On April 20, 2010, the Deepwater Horizon rig off the coast of Louisiana exploded, causing an oil gusher which spewed over 205 million gallons of oil and 225,000 tons of methane into the Gulf of Mexico. In the ensuing months, a lot of time and money has been invested in selling the idea that the Gulf has been healed, and on the road to recovering its former glory. We don’t have to buy that particular product. We can instead take the lessons of folks like the Center for Biological Diversity, which used available public data to chronicle the toll on marine wildlife in the Gulf:

Dead turtles, marine mammals, birds and fish are still washing up on beaches. Dolphins are miscarrying, and pelicans are attempting to nest on beaches polluted with tar balls and subsurface oil. The impacts of previous oil disasters show that wildlife in the Gulf will continue to be affected by this spill for decades. Lingering pollution from a 1969 spill in Massachusetts, for example, is still affecting fiddler crabs. Likewise, oysters and mangroves in Mexico are still affected by pollution from the 1979 Ixtoc spill in the Gulf, and oil remains on Alaskan beaches from the 1989 Exxon Valdez spill with continuing impacts on birds and fish.

In order to comprehensively assess the likely impacts of the Gulf oil spill to date, the Center for Biological Diversity has combed government figures, news reports and scientific articles. To provide a more accurate estimate of the death toll, we used multiplication factors identified by leading scientists that estimate how many more animals are killed than are actually observed or collected.

In total, we found that the oil spill has likely harmed or killed approximately 82,000 birds of 102 species, approximately 6,165 sea turtles, and up to 25,900 marine mammals, including bottlenose dolphins, spinner dolphins, melon-headed whales and sperm whales. The spill also harmed an unknown number of fish — including bluefin tuna and substantial habitat for our nation’s smallest seahorse — and an unknown but likely catastrophic number of crabs, oysters, corals and other sea life. The spill also oiled more than a thousand miles of shoreline, including beaches and marshes, which took a substantial toll on the animals and plants found at the shoreline, including seagrass, beach mice, shorebirds and others.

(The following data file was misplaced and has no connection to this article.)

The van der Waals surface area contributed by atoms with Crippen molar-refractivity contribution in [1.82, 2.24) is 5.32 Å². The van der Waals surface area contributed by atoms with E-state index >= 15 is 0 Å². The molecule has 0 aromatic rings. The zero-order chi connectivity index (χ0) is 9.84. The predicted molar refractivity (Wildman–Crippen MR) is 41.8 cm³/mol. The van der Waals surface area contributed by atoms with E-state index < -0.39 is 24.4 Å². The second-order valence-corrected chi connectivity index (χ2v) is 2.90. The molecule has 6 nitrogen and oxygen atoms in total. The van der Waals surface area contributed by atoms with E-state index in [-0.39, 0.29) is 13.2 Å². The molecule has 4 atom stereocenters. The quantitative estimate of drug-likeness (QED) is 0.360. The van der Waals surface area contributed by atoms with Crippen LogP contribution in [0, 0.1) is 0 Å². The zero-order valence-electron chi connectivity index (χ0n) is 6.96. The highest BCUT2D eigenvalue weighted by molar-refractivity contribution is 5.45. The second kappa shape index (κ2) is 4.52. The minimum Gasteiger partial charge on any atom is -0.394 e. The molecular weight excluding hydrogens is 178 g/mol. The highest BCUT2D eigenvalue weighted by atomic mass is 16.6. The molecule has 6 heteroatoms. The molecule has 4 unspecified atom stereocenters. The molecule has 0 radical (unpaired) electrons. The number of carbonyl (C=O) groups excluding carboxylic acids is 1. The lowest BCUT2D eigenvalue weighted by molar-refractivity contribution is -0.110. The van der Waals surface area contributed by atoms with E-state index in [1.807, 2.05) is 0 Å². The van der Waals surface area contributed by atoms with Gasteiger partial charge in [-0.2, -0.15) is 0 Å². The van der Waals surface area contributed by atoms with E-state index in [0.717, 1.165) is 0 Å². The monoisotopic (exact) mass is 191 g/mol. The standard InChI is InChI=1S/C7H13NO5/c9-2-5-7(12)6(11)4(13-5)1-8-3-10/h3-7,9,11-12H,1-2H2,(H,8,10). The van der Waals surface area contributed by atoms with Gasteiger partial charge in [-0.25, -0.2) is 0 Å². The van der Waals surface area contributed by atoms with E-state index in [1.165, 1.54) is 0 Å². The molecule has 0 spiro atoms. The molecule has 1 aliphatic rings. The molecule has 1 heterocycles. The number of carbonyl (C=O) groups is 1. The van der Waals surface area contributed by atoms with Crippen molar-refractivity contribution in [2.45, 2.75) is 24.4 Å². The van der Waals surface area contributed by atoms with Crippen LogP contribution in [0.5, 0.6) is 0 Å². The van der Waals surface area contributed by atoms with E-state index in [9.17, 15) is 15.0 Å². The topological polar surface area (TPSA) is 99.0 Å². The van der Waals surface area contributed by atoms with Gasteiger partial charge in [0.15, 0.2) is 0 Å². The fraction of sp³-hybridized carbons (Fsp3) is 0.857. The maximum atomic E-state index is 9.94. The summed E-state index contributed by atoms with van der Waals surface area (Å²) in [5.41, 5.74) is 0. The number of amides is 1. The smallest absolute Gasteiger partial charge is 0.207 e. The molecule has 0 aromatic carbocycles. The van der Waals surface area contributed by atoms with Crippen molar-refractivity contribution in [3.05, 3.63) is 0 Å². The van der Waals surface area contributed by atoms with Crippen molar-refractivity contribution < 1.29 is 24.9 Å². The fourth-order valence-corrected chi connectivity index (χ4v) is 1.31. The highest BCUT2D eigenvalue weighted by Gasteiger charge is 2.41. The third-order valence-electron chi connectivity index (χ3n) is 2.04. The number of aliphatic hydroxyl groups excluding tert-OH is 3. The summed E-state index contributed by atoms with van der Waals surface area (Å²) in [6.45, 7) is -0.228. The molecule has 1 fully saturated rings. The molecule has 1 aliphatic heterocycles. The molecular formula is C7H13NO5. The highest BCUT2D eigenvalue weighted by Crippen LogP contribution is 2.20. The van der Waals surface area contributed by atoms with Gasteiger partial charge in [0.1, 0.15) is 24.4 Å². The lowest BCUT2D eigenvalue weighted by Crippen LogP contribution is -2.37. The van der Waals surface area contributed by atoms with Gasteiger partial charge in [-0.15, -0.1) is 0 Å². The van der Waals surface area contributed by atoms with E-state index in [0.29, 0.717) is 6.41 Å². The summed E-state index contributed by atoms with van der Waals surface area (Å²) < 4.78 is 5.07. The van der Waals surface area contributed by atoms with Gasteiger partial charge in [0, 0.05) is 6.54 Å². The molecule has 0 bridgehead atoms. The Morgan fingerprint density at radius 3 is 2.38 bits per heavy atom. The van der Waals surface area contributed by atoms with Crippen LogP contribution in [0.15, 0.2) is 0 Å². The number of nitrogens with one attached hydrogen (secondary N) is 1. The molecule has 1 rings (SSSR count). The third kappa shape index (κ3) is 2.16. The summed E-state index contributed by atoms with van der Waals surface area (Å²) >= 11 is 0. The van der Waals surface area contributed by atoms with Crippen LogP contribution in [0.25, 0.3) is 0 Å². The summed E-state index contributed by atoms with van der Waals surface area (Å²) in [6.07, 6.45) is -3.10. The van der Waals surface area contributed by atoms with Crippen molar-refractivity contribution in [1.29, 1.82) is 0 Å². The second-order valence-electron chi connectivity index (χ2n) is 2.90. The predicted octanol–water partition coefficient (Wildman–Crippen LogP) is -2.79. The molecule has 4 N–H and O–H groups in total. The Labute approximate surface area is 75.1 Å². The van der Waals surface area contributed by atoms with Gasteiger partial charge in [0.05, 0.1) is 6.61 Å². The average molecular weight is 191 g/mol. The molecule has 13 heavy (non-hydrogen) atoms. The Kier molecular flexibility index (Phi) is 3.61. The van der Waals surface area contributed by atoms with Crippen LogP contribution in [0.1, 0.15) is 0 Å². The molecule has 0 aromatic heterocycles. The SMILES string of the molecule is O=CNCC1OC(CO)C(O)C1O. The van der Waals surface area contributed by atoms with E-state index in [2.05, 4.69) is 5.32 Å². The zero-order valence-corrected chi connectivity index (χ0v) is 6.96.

Those who live in the region and know the effects of the spill understand that while not meeting the worst forecasts, the impact on the fragile Gulf ecosystem is deep, and bound to be felt for years.

“There are these cascading effects,” D’Elia said. “It could be accumulation of toxins in the food chain, or changes in the food web. Some species might dominate.”

Meanwhile, accumulated oil is believed to lie on the bottom of the Gulf, and it still shows up as a thick, gooey black crust along miles of Louisiana’s marshy shoreline. Scientists have begun to notice that the land in many places is eroding.

For example, on Cat Island, a patch of land where pelicans and reddish egrets nest among the black mangroves, Associated Press photographs taken a year ago and compared to those taken recently show visible loss of land and a lack of vegetation.

“Last year, those mangroves were healthy, dark green. This year they’re not,” said Todd Baker, a biologist with the Louisiana Department of Wildlife and Fisheries. Land is eroding on sites where the oil has killed vegetation.

The public spotlight has gone away, and will only dissipate further in the coming years. But there’s still a lot of oil to clean, and a Gulf Coast region to restore. A year later, the plans for that restoration have not been written. The fines, which under the Clean Water Act could reach as high as $21.1 billion, have not yet been collected. The construction has not commenced. The funding structure for restoration has not been decided.

The biggest fear is that inertia will set in, and the scars of the BP oil disaster will remain etched into the shoreline of the Gulf.